> consistency of the Marxists' arguments, those arguments are built upon
> a defective (or at least, a culturally biased) model of reality. So the
> question becomes, is it possible that modern mathematics is built upon
> a flawed model of reality which gives it a cultural bias? Does this
> bias have any connection to the left wing bias in the humanities?
>
> For the sake of this argument, let's consider an idealized skeptic. Our
> skeptic will be intelligent and honest to a fault. She will have a
> technical background, and will be fully aware of the power of
> mathematics in technology. She will have no axe to grind, and she will
> have no philosophical, religious or political biases, other than a
> propensity for skepticism. That is, she looks for concrete evidence,
> observable implications, and testable consequences. She is skeptical of
> mere clever argumentation. And she refuses to be intimidated by appeals
> to authority or ad hominem attack.
>
> So let's say that our skeptic has been reading popular books about
> mathematics. For example, books by Hofstadter, Penrose, Rucker,
> Smullyan, Kline, Singh, Aczel, and maybe others. She is troubled that a
> lot of the modern mathematics she has been reading about seems to be
> nothing more than clever argumentation with no concrete content and no
> testable consequences. She wants to know how the ideas she has been
> reading about can help us to understand the world in which we live.
>
> Let's look at specific examples of the mathematical ideas she is
> skeptical about.
>
> 1) Set theory and Cantor's Theorem. It seems obvious to our skeptic
> that the mathematical constructs we actually deal with must be
> identifiable, and that we can only identify a countable number of such
> constructs (since our language is countable). So Cantor's Theorem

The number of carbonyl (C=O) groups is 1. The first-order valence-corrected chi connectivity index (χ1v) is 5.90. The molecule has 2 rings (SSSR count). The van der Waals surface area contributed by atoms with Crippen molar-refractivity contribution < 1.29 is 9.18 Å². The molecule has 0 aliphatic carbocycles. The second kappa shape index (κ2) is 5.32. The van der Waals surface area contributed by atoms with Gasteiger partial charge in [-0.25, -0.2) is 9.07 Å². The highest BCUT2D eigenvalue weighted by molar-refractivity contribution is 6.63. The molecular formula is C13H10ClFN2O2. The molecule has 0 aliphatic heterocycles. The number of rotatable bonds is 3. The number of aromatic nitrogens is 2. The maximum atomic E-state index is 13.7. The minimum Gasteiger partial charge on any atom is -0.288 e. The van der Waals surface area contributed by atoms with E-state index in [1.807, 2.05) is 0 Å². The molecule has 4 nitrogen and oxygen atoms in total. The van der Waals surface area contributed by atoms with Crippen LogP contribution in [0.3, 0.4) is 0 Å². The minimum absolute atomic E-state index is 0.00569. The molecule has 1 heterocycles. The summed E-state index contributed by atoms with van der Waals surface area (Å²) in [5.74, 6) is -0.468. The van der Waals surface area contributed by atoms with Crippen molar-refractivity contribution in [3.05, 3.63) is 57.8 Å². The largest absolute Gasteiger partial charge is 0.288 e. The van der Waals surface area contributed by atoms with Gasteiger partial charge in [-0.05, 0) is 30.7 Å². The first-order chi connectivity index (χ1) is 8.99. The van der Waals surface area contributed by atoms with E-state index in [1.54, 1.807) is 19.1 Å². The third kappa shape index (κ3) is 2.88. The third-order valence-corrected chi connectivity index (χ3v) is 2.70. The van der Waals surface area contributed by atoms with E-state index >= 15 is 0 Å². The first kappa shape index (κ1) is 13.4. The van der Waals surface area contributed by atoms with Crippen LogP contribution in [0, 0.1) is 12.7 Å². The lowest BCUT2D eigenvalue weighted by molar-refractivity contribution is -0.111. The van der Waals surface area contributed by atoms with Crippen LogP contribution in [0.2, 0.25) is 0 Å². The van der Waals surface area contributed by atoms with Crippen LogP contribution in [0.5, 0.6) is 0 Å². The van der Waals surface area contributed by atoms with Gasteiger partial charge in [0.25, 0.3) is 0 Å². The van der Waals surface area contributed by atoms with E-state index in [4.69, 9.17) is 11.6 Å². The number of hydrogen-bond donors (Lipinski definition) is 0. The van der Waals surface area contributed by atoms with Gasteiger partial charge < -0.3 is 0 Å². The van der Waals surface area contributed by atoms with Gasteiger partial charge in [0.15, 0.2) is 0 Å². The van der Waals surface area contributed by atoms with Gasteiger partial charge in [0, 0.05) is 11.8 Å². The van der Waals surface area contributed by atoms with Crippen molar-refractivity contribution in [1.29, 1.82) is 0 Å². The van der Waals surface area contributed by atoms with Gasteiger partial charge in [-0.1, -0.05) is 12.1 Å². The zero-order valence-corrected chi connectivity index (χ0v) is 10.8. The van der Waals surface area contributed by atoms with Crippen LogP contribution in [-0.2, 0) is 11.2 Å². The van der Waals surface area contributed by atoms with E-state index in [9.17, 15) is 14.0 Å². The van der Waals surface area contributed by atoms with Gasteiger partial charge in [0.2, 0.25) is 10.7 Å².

> asserting the existence of uncountable sets (and hence the existence of
> objects which cannot be identified) cannot have any concrete content.
> The idea that there must exist more unidentifiable objects than
> identifiable objects appears to be silly word play. Clearly, to our
> skeptic, set theory includes an element of make-believe. So she
> concludes that much of what she has been reading is nothing more than
> clever argumentation with no concrete content; what possible testable
> consequences are there to the assertion that unidentifiable objects
> exist? And why don't the books she has been reading address the obvious
> skeptical objections to such ideas?
>
> 2) Godel's Theorem (loosely, no consistent formalism can prove its own
> consistency) Informally, our skeptic claims, a proof is a compelling
> argument. It seems clear to our skeptic that if we are to believe that
> the formal theorems in our formalism should be accepted as compelling
> arguments, then at the very least it must be the case that we already
> believe that our formalism is consistent, and hence, no possible formal
> proof within that formalism could be considered to be the evidence that
> compels us to believe that the formalism is consistent. And our skeptic
> asks, is that not already the essential content of Godel's theorem?
> Even if you argue that Godel's proof is superior because it is actually
> formal, you still have to deal with the informal notion of proof: does
> Godel's proof compel us to believe that Godel's theorem is actually
> true? So, our skeptic asks, what is the concrete content to Godel's
> theorem? What does it tell us that is not implicit in the definition of